As I sat with my boyfriend over dinner last night we cheerfully acknowledged his first successful week of staying ‘dry’ – or abstaining from alcohol consumption – when he turned and looked to me over a bowl of chickpeas and exclaimed “my brain is back!”.
As a matter of fact, he is not the only one feeling revitalised. My brain is back too! The sound of our clinking glasses reverberated down my spine and I became teary eyed as we raised a toast to him, and to us, and the importance and power of choice. I too chose to join him, along with the 6.1 million other Brits who have signed up for Dry January (the UK’s one-month alcohol-free challenge sponsored by Alcohol Change UK.) and while this is the first time I am participating in the Try Dry challenge, I have just entered my eleventh month of sobriety and I have never felt better.
2020 was a disastrous year for so many, wrought with financial, physical and emotional challenges on an unprecedented scale and it is no secret that alcohol consumption and misuse has been on the rise. Now, more than ever, the concerns over mental health are being brought to light as the country and the world suffer from the horrifying impacts of COVID-19.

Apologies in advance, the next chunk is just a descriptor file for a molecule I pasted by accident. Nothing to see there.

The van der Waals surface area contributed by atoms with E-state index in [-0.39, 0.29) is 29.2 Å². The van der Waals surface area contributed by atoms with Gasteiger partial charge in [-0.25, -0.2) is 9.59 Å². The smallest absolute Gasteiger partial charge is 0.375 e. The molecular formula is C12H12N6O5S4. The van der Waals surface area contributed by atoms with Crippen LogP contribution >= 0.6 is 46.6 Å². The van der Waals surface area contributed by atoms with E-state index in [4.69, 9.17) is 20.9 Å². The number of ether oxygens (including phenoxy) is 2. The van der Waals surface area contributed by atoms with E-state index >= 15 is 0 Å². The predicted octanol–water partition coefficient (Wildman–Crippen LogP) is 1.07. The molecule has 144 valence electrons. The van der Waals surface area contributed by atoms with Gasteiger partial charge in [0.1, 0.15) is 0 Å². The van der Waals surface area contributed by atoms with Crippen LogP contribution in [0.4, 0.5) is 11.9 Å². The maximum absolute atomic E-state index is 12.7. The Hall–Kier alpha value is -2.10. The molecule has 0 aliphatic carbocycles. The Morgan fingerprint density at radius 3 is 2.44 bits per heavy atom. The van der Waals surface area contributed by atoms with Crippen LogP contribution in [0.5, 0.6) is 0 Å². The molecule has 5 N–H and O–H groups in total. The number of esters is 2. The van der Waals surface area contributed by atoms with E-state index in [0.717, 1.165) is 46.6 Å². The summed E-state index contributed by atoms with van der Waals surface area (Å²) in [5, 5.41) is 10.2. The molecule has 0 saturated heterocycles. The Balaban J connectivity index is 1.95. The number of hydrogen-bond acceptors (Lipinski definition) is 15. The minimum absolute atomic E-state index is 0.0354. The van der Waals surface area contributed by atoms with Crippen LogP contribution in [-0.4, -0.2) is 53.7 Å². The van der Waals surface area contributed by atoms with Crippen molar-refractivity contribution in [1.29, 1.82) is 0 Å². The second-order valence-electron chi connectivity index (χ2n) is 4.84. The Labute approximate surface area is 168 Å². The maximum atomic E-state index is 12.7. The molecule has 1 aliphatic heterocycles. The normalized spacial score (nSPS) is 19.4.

While Dry Jan is by no means a panacea for the struggles people are facing today, cutting back on the booze may be one way to reduce anxiety and improve both mental and physical wellbeing during this time of uncertainty and gloom. The decision to take a break from alcohol (even if it is just for a handful of weeks) is an empowering choice to take back some control of our lives, of our own happiness and wellbeing with a myriad of physical, mental, financial and social benefits.
Quitting and/or cutting back on booze is a herculean task at the very best of times, especially in the UK where alcohol is tightly interwoven into the fabric of our lives and culture. According to Alcohol Change UK, 20 people every day die in the UK as a result of their drinking, a shocking statistic that underscores just how dangerous our normalised drinking habits and culture are today. Alcohol harm is impacting millions of lives (unnecessarily) every day and is a causal factor in more than 60 medical conditions, including: throat, mouth, stomach, liver and breast cancers; high blood pressure; and mental health, including depression and anxiety. The Royal Free Hospital published findings in 2018 that shows how reducing the amount of alcohol a person consumes can help to lower high blood pressure and cholesterol, reduce the risk of liver disease and diabetes, and reduce the levels of cancer-related proteins in the blood.
Dry January criticisms